We talk a lot about food here– recipes, ingredients, regional cuisine– but one thing that’s as important to your cooking as any ingredient is your kitchenware. High quality cookware, appliances, knives and utensils can make or break your food! So without further ado, here are Five Tips for Buying Kitchenware, from knives to appliances:
- Don’t Cheap Out: Many people are inclined to buy cheap cookware when they are first getting started with cooking for themselves. This is a BIG mistake! Why? Well, if you buy good cookware or knives, they will last forever and you may even pass them on to your kids. Knives in particular are a great example of this–even cheap ones will last a long time, but you’ll have to deal with constantly resharpening and they’ll never be as good as a set of good knives. Rather than spending $100 on a full set of cheap knives, invest in one or two quality blades like Wusthof. Can’t beat the Germans for quality!
- Buy Brands with a Rep: For example, Kitchenaid mixers are a kitchen staple– your mom probably has one. They’re awesome, and if you follow directive #1, you will get a mixer that you may not replace for decades.
- Heavy is Good: I’ve found that all the best things in my kitchen are heavy: cast iron pans, ceramic baking dishes, solid wood cutting boards, quality knives. Light stuff doesn’t last, and it tends to transmit heat unevenly when you’re talking about cookware. For bowls and cutting boards, heavy ones stay where you put them, while light ones slide around.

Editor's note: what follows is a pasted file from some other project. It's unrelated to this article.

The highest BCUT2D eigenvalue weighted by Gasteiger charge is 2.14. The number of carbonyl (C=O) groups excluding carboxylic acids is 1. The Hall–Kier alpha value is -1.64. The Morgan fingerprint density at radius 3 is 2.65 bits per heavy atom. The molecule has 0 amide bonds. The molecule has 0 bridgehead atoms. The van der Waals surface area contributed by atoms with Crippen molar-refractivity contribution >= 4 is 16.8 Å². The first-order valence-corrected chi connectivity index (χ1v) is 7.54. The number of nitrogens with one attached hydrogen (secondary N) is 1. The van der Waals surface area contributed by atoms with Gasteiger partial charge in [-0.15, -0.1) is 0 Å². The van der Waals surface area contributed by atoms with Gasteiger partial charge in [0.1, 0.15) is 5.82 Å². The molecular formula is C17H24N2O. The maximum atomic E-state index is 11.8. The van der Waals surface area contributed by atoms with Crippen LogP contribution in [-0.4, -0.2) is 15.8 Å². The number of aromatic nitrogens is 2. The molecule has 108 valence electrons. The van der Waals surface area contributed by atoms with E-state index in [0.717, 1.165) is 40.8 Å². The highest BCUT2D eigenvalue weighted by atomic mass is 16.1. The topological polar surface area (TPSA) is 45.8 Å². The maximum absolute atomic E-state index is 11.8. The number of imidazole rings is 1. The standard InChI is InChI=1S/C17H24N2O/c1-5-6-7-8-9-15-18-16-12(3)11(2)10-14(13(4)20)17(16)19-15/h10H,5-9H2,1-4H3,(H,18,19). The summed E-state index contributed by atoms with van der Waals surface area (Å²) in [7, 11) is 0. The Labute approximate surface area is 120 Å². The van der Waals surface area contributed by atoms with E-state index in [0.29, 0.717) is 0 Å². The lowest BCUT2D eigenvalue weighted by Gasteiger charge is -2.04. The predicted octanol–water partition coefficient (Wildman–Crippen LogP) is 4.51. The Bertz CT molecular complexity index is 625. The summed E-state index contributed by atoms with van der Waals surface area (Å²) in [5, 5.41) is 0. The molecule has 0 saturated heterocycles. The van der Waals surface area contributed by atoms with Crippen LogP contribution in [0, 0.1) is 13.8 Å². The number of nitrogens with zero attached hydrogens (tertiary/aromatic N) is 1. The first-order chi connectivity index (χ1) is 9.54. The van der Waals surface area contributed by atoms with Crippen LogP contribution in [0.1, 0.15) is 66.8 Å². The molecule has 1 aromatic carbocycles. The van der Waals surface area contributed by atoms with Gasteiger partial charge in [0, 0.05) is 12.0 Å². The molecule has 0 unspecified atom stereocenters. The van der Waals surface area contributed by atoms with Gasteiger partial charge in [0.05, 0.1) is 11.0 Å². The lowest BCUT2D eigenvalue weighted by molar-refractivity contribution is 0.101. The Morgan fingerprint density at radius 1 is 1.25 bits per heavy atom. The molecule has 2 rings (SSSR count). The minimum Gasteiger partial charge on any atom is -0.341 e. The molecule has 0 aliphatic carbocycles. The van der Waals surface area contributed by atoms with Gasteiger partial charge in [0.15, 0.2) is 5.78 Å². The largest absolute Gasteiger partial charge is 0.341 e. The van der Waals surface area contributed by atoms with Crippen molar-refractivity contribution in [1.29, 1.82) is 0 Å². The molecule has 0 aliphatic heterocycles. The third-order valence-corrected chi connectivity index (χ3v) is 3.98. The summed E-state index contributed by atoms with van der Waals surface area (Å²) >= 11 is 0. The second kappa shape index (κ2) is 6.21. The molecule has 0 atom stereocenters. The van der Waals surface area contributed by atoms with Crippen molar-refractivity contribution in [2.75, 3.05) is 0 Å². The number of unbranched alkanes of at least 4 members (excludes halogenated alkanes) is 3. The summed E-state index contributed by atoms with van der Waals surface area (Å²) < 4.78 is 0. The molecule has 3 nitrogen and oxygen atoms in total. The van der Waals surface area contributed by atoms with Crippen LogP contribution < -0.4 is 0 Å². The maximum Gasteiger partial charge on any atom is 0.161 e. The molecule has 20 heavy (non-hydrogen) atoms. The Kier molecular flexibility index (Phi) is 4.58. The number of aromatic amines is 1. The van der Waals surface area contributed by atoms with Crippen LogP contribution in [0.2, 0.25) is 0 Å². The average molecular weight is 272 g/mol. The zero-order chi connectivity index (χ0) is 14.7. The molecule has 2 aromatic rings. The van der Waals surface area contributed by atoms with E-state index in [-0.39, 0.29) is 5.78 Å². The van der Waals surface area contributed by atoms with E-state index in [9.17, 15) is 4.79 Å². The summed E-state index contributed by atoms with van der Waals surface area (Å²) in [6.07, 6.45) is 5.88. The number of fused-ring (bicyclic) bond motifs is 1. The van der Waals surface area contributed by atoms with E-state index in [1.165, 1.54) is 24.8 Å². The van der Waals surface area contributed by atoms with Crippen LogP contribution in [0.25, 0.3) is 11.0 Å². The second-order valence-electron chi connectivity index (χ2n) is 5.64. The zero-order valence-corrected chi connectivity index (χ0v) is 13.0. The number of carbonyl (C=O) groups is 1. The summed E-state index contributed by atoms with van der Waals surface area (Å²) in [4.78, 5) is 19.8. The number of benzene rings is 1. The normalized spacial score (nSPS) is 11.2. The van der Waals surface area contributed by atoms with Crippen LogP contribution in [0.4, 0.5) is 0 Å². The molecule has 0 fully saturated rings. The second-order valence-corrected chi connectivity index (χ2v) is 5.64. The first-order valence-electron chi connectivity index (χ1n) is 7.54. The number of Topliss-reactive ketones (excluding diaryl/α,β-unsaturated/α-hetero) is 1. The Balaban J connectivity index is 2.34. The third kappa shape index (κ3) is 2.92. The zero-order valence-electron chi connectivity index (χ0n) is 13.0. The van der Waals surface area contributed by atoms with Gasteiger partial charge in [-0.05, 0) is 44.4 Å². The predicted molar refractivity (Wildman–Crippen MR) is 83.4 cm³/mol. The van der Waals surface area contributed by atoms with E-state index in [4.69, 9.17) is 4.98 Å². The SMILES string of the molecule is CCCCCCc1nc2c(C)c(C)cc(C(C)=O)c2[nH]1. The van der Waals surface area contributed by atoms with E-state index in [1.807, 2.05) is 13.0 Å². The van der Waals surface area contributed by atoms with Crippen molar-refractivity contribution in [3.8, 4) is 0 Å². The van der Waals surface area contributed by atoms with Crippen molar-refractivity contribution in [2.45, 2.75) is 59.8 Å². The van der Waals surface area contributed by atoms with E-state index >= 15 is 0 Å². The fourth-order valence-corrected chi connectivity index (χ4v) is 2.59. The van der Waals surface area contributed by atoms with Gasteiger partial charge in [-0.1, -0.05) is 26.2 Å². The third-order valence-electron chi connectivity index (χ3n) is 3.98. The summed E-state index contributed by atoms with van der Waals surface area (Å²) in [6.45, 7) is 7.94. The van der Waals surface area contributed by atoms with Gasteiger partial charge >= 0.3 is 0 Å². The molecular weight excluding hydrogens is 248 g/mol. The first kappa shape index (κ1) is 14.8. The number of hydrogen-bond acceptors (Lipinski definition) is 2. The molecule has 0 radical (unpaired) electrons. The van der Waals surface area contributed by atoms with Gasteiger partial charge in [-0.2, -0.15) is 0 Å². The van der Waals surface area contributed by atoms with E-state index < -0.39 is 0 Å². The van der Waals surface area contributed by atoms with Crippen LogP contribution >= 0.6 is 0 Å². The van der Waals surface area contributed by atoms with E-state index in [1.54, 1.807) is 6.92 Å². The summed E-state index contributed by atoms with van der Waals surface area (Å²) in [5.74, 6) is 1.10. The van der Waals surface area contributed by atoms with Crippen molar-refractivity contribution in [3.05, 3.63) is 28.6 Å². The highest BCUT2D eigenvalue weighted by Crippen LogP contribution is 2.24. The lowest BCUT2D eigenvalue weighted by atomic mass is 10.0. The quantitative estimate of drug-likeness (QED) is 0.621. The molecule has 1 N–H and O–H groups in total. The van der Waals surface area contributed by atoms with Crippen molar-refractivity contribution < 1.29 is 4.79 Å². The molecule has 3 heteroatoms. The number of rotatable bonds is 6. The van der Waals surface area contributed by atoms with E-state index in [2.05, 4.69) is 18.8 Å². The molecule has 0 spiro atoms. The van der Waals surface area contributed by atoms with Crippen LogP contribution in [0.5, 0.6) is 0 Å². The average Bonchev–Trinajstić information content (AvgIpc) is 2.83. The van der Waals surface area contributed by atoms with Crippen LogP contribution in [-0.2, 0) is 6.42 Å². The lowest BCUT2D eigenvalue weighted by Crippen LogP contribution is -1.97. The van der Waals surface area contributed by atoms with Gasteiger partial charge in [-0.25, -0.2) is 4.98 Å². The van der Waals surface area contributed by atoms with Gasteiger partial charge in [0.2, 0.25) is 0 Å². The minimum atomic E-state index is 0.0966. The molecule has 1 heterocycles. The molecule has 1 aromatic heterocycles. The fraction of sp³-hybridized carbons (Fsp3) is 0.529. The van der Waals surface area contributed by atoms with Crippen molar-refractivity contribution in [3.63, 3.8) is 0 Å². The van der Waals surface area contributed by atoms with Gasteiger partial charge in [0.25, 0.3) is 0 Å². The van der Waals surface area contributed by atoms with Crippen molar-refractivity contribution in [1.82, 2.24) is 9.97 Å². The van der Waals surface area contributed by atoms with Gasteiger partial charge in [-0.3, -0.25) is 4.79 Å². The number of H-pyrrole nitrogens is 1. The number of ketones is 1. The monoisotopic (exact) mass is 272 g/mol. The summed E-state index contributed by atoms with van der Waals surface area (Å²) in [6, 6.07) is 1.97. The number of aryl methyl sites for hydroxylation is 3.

- No Gimmicks: Alton Brown has a fabulous cooking show, and one of the things he does regularly is talk about “uni-tasker” appliances and how useless they are. Avoid buying things that do only one thing, and avoid buying things with a silly gimmick. If you buy good basics, you won’t need the gimmicks! They’re typically overpriced and break easily, too.
- Think About the Sink: No matter what you buy, you ARE going to have to wash it. It’s always good to consider how hard things are to wash when you’re making a purchase. Fold-flat whisks are not only easy to store, they’re also easy to wash– a great combination. Non-stick can be great, but when you really make a mess of them, you can’t use harsh scrubbers to clean them up (if you’re going to buy non-stick, follow directive #1 and buy the metal-coated ones. It’s worth it). My cast iron pans, when properly oiled after washing, are nearly as non-stick as actual non-stick items. I just run hot water into them until the pan itself is warm, then wipe off with a scrubby sponge.
I hope these tips for buying better kitchenware, knives, cookware, etc. have inspired you to invest in a few top-notch items for your kitchen. If you have any other tips for buying good knives and kitchenware, please share them in the comments!